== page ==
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First Union has been told about 600 people will lose their jobs as a result of a restructure proposed in July - and they expect more in the weeks to come.
The move will affect 92 Warehouse stores throughout the country.
First Union spokeswoman Tali Williams said it's been a roller coaster ride for workers, who are feeling "absolutely gutted".
"They're watching their workmates around them, their family, disappear, and go off and see what they can find out there. It's a sad time.
"As far as we've been told by the company, and we're aware, there are probably, conservatively, about 600 people who will lose their jobs as part of this process."
Williams said they expect more people to lose their jobs in the weeks to come.
In an NZX announcement on June 8, the country's largest listed retail company said it was moving to an agile business model, which would "likely see a reduction of around 100-130 roles" in its Northcote head office.
It also planned to close six The Warehouse, Noel Leeming and Warehouse Stationery stores.
The stores that face closure include: Noel Leeming Henderson Clearance Centre and Tokoroa store, The Warehouse Whangaparaoa, Johnsonville and Dunedin Central stores and the Warehouse Stationery Te Awamutu.
This follows earlier announcements that it would close its The Warehouse store in Birkenhead in July, and Noel Leeming stores in Papanui and The Palms in Christchurch.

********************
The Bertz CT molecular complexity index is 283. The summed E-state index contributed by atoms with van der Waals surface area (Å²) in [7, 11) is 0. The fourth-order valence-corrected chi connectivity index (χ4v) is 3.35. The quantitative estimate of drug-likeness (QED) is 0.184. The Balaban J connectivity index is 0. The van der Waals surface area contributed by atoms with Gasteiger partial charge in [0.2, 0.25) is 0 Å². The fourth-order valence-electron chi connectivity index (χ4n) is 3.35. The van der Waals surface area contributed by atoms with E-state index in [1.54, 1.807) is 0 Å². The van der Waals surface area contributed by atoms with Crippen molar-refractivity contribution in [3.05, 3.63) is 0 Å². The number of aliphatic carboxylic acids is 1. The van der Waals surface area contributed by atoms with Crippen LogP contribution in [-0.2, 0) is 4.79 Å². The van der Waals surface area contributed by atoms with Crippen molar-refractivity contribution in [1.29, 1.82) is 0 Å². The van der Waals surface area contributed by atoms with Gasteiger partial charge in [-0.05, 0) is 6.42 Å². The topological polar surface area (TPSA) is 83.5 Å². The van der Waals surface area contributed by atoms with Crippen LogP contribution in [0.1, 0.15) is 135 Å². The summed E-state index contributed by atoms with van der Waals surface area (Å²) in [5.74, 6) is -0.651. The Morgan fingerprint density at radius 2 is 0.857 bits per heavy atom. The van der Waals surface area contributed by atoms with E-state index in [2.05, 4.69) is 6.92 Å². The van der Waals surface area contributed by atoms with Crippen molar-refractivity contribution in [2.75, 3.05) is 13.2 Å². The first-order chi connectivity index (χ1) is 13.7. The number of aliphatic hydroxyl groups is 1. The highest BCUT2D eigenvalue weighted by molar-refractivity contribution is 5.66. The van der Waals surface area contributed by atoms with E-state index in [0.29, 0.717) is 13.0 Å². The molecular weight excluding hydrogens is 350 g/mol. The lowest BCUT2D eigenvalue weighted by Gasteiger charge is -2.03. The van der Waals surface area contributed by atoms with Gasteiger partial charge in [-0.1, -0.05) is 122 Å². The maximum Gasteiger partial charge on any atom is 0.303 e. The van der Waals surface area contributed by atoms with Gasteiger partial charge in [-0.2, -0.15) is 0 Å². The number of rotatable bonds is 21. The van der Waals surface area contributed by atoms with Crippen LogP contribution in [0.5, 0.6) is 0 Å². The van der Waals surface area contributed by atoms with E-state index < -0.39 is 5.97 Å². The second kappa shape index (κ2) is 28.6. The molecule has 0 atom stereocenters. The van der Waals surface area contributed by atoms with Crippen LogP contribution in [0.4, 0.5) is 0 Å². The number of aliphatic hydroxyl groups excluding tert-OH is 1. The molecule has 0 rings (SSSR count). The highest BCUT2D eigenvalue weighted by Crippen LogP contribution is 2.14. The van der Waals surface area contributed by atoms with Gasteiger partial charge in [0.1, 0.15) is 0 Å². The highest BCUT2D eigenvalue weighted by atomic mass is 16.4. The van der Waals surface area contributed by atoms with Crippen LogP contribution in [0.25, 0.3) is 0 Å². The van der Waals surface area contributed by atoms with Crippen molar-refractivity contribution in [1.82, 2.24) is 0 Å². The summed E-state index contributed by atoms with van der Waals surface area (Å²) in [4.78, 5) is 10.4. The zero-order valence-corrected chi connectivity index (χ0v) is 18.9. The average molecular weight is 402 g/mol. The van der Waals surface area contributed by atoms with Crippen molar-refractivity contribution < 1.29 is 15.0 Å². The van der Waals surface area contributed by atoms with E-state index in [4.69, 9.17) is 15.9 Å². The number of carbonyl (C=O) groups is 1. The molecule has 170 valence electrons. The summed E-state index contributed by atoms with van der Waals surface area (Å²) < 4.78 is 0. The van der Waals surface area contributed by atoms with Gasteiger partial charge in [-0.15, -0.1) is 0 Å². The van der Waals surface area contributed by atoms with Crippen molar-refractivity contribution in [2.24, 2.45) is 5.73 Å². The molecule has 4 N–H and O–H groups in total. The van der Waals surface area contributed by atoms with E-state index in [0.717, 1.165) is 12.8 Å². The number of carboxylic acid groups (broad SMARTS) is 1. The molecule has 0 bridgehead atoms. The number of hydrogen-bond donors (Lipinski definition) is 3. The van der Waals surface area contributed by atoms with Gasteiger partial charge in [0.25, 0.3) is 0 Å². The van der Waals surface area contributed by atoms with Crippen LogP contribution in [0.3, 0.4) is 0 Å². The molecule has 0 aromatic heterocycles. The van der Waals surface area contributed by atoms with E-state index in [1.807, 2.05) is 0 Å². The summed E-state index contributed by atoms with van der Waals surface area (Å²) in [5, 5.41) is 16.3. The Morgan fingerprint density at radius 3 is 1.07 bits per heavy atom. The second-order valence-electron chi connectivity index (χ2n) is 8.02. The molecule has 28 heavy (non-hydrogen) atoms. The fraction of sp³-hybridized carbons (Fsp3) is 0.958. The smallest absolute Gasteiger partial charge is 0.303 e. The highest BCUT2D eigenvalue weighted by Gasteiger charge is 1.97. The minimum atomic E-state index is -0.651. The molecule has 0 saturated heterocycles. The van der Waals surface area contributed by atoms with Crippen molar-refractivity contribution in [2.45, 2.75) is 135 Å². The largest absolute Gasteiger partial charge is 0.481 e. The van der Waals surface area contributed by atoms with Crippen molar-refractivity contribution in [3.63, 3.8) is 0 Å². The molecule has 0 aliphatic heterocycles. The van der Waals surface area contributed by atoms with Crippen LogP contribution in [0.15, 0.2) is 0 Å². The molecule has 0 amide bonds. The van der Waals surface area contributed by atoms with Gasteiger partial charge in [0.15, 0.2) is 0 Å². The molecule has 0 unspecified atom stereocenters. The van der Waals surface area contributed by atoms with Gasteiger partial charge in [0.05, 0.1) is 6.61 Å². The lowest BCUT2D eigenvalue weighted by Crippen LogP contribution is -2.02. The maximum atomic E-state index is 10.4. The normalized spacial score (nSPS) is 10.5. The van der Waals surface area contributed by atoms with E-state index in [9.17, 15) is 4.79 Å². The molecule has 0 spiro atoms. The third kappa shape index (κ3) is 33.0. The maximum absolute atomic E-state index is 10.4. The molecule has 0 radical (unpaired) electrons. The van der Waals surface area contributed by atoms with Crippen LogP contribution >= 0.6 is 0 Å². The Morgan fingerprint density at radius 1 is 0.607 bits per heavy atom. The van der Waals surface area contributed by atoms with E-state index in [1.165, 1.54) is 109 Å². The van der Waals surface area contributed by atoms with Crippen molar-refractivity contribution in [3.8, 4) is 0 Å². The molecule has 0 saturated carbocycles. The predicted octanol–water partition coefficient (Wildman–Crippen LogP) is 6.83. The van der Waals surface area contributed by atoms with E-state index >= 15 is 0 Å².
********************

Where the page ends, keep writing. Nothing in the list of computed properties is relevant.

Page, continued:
The company said the proposals could cost up to 950 jobs.
The group said it planned to go agile from August 31.
Last week The Warehouse posted a $44.5 million profit in the 2020 financial year.
The company, which operates The Warehouse, Warehouse Stationery, Noel Leeming, Torpedo7 and TheMarket.co.nz would have made a loss without the $67.7m it received in wage subsidies.
It will not pay out a dividend despite having a net cash position of $168.1m.
The preliminary unaudited $44.5m net profit after tax in the 12 months to August 2 is a 32 per cent decrease on its earnings in FY19. It would have made a loss of $4.3m without financial support from the government.
Its audited results are due out on Thursday.
The Warehouse Group last week defended laying off hundreds of workers just months after it took the wage subsidy.
It came under fire from both main political party leaders during a leaders debate but justified the redundancies, saying its sales had plunged 67 per cent or $265m during the nationwide lockdown period.
The group told the Herald that the subsidy from government had covered just 50 per cent of its wage bill during that time.
Its annual wage bill for 11,000 staff is approximately $525m per year.